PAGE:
By 20 August, humanity has exhausted the earth’s bank natural resources – and the date gets earlier each year
By Sophie Yeo
Today is Earth Overshoot Day – the day when use of the planet’s resources outstrips supply.
According to Global Footprint Network, the world had yielded up all the resources it can afford for the year by 20 August, meaning that for the remaining four months, the planet is operating in overdraft: the resources being drawn upon can no longer be replenished.
This means that the earth can no longer regenerate its resources at the speed at which humanity is using them, leading to the cumulative depletion of the worlds forests and fisheries, for example, along with a diminished capability for the earth to absorb waste CO2.
It is not a day that can be marked in a calendar, because it is never quite certain on what day of the year it will fall.
It has been slowly advancing year on year by approximately three days. In 1993, it fell on 21 October. By 2003, it had crept forward a month to 22 September.
Supply has not always outstripped demand. In the early 1960s, humanity was only using two thirds of the world’s natural resources. It was only in the 1970s that increased carbon emissions and human demand for resources began outstripping what the planet could renewably produce.
Since then, humanity’s “ecological footprint” has continued to stamp over the earth’s natural resources with ever increasing gusto.
The loss of resources means that the earth’s capacity to absorb the carbon dioxide produced by the high levels of consumption is reduced, which contributes to climate change.
But climate change is only one of the effects of the depletion of the earth’s resources – albeit one where, according to research by Johan Rockström, humanity has already severely overstepped the planet’s natural boundaries.
Talking about his theory of planetary boundaries, Rockström said in a statement, “The human pressure on the Earth System has reached a scale where abrupt global environmental change can no longer be excluded.
“To continue to live and operate safely, humanity has to stay away from critical ‘hard-wired’ thresholds in the Earth’s environment, and respect the nature of the planet’s climatic, geophysical, atmospheric and ecological processes.”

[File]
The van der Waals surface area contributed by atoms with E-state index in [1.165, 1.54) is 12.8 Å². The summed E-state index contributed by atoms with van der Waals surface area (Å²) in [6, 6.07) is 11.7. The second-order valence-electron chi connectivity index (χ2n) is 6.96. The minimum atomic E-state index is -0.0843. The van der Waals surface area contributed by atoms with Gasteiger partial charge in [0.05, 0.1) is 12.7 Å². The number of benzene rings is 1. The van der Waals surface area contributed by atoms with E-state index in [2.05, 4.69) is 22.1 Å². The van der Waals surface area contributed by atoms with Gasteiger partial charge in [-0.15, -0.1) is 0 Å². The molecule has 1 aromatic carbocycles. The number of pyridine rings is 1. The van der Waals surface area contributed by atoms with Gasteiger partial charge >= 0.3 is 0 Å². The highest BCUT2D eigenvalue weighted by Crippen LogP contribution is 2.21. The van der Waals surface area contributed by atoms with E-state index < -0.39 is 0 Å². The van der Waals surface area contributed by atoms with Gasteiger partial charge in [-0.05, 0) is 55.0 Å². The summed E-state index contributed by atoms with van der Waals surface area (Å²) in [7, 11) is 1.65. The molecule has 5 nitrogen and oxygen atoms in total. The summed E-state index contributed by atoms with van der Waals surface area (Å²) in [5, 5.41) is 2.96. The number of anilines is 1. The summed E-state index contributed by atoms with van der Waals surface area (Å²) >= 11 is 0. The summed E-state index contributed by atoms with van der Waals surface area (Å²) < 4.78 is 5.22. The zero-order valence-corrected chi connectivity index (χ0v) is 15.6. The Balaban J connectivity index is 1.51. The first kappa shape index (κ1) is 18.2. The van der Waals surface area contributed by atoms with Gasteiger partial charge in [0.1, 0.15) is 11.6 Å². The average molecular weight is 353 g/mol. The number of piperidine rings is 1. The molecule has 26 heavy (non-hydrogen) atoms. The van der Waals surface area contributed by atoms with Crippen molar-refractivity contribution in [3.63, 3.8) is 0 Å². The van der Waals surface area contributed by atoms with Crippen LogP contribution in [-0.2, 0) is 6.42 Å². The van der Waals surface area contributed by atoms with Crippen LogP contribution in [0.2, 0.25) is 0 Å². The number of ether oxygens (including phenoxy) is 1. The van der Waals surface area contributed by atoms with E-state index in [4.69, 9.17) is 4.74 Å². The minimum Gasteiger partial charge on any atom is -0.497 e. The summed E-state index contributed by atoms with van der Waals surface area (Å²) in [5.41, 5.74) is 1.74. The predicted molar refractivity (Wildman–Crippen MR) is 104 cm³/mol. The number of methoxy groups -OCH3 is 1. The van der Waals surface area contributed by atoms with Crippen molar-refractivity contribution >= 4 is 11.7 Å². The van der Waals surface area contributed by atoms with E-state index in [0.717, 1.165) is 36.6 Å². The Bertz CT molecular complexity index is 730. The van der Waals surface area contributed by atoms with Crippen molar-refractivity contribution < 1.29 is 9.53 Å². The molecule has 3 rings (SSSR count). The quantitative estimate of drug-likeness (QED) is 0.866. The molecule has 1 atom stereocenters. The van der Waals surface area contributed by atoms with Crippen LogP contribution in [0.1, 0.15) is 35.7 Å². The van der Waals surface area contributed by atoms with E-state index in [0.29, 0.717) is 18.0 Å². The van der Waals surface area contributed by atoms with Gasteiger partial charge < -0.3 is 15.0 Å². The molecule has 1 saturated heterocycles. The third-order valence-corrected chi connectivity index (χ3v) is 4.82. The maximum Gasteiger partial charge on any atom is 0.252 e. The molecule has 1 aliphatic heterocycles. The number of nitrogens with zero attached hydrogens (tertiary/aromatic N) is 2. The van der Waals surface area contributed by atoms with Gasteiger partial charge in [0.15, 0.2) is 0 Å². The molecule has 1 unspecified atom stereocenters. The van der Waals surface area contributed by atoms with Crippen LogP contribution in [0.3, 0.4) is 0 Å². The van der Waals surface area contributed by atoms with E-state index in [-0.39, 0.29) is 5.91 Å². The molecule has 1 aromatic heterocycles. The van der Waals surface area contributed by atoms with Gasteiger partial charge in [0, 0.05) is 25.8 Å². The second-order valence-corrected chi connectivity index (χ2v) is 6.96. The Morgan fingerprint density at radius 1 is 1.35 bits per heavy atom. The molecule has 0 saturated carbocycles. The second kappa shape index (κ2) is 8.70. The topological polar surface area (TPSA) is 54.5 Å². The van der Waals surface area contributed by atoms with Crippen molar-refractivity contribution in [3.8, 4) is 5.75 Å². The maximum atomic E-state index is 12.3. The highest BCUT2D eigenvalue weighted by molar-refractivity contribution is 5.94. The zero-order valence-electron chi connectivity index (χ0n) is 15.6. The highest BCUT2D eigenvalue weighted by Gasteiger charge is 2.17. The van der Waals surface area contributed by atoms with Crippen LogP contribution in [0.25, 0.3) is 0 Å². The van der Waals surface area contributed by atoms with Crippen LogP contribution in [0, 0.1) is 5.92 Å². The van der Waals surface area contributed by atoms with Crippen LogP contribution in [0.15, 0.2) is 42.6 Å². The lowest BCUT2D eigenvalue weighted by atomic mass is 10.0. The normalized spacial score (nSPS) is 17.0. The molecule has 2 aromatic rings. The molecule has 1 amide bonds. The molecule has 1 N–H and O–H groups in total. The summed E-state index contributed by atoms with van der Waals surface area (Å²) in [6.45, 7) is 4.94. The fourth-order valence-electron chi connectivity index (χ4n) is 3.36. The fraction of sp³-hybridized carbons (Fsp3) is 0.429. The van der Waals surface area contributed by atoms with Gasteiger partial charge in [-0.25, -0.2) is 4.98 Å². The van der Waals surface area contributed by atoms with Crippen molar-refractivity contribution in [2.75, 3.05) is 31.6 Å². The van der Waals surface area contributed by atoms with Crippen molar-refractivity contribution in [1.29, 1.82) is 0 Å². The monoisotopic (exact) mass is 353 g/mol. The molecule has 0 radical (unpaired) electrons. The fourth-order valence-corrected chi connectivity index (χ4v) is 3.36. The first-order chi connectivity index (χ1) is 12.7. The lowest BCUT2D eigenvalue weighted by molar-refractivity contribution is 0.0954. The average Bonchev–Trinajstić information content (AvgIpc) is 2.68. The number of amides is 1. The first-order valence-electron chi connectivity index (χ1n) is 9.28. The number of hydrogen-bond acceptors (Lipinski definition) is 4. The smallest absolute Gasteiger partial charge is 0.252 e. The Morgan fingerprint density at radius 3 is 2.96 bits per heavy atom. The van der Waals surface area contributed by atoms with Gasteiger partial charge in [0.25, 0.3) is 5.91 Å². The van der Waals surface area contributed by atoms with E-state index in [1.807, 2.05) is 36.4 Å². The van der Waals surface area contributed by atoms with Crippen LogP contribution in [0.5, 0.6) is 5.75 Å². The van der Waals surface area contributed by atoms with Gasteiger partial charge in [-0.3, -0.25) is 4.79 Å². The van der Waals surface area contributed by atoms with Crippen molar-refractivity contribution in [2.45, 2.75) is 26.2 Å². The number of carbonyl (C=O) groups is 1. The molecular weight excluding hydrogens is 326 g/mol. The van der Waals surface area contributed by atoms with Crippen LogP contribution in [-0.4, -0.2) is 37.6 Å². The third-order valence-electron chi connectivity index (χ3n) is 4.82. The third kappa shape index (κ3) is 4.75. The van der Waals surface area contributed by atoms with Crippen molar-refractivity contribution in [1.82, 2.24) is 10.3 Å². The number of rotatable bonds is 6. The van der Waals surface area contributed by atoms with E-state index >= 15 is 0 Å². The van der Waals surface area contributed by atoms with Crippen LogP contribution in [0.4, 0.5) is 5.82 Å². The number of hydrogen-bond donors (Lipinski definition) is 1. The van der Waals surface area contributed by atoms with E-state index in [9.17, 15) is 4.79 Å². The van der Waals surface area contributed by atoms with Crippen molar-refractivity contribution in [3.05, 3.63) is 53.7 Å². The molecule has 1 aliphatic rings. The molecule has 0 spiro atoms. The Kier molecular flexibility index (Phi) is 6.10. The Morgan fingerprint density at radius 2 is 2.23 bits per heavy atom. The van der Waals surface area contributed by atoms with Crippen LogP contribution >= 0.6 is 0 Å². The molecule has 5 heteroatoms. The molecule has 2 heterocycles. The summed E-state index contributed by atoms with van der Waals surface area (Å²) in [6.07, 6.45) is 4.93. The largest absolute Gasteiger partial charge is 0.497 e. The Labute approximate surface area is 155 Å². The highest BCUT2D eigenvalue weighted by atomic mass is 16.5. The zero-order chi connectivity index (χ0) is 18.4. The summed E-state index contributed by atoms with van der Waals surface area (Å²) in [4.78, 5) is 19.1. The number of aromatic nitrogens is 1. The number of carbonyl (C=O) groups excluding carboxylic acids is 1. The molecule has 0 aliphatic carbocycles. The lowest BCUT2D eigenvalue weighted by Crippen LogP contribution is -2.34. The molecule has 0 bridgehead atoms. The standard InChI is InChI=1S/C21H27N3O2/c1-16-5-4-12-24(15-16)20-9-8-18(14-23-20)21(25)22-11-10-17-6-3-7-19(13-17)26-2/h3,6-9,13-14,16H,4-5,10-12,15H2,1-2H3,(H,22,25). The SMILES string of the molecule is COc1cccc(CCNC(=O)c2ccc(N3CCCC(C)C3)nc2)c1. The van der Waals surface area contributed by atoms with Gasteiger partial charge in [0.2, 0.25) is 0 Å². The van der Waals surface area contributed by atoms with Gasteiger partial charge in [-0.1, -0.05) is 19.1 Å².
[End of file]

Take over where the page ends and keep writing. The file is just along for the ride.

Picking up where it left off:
The cumulative consumption of nature has also led to the fisheries collapsing, food shortages, degraded land productivity and the build-up of carbon dioxide in the oceans.
It also has an economic and political impact, leading to higher commodity prices and civil unrest.
According to the Global Footprint Network, if the current trend for overexploitation continues, then resource constraints will become a prime factor determining economic success or crisis this century, and that an oncoming crash could be hard to reverse unless decisions are taken quickly.
“Facing such constraints has direct impacts on people. Lower-income populations have a hard time competing with the rest of the world for resources,” said Mathis Wackernagel, Network President and the co-creator of the Ecological Footprint resource accounting metric.
Method of calculating
The Global Footprint Network calculates the ecological footprint of over 230 countries, territories and regions, and measures the area each country requires to produce the resources it uses and absorb its waste, which it then compares to the area available.
The consumption of each individual nation is calculated by adding imports to and extracting exports from its national production.
Based on these calculations, humanity needs 1.5 planets to sustain its current consumption habits, though this figure varies wildly between different countries.
China, for instance, has the largest ecological footprint, but on a per capita basis it falls slightly beneath the averge; if everybody on earth lived as a resident of China lives, only 1.2 planets would be required.
Qatar, on the other hand, has the highest per capita rate of consumption, with each individual requiring the resources of 6.5 planets.
Global Footprint Network predicts that earths will be required by the middle of the century to feed the demands of a growing population with accelerating patterns of consumption.